Now that you know about the Fire Adapted Community concept, learn how homeowners fit into the plan. Article submitted by Ed Smith and Elwood Miller, University of Nevada Cooperative Extension.
A fire adapted community is one where the people have joined together to adequately prepare themselves and their homes for the occurrence of wildfire. They share the goal of mutual protection and creating a community that can survive wildfire with little or no assistance from firefighters. They perceive their community as vulnerable and constantly think about and discuss the threat of wildfire while individually and collectively taking action to mitigate the threat.
Residents of fire adapted communities:
- Acknowledge that their community is vulnerable to the destructive force of wildfire.
- Understand those landscape and structural characteristics that increase the probability of ignition.
- Understand the limitations of fire suppression efforts and accept responsibility for preparing their home through pre-fire activities.
- Understand the importance of a fuelbreak where firefighters, when available, can safely defend life and property.
- Are knowledgeable about how weather, topography and fuels influence wildfire behavior.
- Work with their neighbors and the local fire service to develop a community action plan that details high priority needs and projects (e.g., Community Wildfire Protection Plan).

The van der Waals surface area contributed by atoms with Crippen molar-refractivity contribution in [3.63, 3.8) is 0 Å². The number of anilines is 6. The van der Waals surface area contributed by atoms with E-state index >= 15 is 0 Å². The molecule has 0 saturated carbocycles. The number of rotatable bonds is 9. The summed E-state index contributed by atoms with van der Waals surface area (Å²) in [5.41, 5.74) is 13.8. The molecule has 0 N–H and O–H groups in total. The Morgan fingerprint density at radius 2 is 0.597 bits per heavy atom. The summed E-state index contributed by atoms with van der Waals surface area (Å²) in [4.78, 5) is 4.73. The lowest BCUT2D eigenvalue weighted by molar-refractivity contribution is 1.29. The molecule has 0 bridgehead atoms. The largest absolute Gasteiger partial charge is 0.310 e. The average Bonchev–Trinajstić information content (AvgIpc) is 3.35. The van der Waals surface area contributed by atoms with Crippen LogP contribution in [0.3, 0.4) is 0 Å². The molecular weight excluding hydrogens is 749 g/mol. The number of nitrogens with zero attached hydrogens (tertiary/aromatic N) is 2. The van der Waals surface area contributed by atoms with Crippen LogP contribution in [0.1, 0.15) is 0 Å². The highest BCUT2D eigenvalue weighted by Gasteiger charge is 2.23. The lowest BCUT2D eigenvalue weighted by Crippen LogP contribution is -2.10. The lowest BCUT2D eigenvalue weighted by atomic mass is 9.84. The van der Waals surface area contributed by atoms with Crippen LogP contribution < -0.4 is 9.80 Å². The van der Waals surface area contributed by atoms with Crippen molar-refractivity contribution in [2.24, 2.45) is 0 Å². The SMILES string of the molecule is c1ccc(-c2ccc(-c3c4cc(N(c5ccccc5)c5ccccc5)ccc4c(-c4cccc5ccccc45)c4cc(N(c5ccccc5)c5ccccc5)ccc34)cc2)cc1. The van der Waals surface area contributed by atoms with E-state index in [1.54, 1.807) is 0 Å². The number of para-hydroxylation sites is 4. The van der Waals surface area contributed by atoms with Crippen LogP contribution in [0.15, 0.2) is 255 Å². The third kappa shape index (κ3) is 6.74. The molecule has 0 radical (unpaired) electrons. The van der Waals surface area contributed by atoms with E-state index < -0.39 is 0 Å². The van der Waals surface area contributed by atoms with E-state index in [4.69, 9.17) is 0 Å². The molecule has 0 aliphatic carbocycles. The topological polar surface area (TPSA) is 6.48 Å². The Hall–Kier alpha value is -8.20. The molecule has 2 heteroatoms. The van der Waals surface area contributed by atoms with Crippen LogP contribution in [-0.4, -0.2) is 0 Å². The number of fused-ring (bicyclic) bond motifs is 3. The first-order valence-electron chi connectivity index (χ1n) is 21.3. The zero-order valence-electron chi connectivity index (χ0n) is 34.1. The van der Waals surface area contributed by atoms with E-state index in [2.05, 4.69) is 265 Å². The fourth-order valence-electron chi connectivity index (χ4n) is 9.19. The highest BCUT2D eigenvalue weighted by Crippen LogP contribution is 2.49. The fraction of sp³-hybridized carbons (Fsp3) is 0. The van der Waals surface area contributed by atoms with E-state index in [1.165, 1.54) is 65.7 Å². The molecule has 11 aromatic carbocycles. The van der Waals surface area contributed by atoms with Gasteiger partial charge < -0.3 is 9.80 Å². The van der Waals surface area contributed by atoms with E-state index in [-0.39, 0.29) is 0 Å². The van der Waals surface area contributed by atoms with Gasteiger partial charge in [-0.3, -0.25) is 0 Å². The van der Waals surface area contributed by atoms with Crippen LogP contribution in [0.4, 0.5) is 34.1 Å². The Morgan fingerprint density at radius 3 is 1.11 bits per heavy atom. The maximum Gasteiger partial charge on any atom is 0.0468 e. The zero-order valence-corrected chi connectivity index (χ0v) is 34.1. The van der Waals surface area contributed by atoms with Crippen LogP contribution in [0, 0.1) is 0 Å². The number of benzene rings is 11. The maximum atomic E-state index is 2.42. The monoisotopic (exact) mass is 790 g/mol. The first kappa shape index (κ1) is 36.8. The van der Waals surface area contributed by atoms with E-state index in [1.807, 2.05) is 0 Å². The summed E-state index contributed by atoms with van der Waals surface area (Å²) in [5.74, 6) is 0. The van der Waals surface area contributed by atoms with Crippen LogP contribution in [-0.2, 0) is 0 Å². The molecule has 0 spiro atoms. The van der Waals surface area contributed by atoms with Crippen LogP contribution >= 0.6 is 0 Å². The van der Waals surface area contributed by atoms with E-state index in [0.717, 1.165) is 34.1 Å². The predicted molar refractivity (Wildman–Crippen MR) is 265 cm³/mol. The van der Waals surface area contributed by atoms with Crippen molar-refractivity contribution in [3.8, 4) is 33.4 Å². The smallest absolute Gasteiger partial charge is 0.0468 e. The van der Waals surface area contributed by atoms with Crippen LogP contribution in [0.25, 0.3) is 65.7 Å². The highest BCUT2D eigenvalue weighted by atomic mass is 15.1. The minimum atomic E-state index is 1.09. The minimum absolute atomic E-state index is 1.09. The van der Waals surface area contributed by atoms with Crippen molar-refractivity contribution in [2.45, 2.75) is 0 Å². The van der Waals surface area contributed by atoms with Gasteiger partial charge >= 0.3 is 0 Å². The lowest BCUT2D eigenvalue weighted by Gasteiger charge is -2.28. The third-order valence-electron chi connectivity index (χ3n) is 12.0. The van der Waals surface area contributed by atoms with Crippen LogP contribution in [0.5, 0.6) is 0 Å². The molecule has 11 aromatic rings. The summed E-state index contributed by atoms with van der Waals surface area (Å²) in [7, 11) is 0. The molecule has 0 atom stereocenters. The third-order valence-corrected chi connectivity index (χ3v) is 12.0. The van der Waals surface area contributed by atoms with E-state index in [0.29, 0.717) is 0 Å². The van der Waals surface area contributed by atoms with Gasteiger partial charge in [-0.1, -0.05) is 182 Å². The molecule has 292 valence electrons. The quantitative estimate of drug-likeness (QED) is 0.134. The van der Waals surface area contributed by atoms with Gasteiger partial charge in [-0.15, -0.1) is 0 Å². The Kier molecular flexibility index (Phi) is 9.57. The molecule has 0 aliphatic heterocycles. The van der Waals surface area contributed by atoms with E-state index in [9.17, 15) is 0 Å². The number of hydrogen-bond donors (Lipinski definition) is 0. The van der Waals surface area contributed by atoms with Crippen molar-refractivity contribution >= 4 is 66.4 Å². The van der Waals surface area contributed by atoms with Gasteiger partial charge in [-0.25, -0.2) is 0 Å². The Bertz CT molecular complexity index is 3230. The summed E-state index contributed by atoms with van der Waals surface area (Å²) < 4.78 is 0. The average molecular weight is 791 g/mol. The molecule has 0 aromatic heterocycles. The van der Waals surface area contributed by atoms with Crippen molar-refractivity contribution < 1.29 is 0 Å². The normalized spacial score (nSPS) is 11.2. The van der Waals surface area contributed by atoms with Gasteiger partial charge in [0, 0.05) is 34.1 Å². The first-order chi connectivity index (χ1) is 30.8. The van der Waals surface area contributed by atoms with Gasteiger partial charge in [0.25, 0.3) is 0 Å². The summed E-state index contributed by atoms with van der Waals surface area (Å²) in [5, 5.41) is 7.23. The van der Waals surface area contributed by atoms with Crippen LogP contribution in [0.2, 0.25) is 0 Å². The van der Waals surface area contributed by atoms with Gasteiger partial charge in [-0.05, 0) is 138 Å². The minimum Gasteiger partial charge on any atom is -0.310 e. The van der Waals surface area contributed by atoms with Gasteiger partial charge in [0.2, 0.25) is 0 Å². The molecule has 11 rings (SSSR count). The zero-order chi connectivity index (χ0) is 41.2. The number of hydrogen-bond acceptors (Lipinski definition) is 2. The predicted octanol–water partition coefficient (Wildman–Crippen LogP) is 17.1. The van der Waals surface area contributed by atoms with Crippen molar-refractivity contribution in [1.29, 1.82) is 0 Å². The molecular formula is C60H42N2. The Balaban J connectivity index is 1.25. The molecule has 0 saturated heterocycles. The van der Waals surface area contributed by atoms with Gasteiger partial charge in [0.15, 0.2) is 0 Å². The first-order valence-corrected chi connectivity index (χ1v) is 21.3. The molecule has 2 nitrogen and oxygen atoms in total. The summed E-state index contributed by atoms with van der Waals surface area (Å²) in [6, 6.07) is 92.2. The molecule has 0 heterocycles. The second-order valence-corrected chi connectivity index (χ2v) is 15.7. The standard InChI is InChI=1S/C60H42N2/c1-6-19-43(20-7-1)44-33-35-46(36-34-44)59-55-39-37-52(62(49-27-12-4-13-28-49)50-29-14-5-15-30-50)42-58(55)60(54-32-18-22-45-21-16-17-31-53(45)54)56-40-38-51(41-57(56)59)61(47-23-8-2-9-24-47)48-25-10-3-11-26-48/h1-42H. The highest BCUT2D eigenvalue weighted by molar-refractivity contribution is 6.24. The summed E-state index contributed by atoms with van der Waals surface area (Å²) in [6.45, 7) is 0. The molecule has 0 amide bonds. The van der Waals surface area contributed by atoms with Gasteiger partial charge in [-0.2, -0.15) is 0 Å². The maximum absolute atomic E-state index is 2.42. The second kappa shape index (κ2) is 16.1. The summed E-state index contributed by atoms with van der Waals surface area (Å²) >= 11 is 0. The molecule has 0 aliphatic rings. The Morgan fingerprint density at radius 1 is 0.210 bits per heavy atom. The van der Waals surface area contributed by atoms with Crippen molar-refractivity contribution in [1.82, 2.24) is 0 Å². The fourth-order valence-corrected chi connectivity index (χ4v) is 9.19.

- Routinely assess their house in terms of vulnerability to wildfire and take corrective action.
- Actively communicate about the wildfire threat and promote actions necessary to reduce the threat within the community.
- Share their knowledge and perspective with newcomers to the community.
- Understand that they share their level of wildfire risk with their neighbors (i.e., if one house is inadequately prepared, the risk to the whole neighborhood increases.)
- Know that mitigating the wildfire threat to their homes is not a one-time effort, but must be ongoing.
“Creating a Fire Adapted Community is an ongoing process that requires acceptance of a real wildfire threat and a collective determination to increase community survival by reducing that threat.” said Elwood Miller, Coordinator, Nevada Network of Fire Adapted Communities University of Nevada Cooperative Extension. Take that first step in becoming a fire adapted community today by talking to your local fire service, contacting Elwood Miller with the Nevada Network of Fire Adapted Communities at email@example.com or going to www.LivingWithFire.info/Tahoe.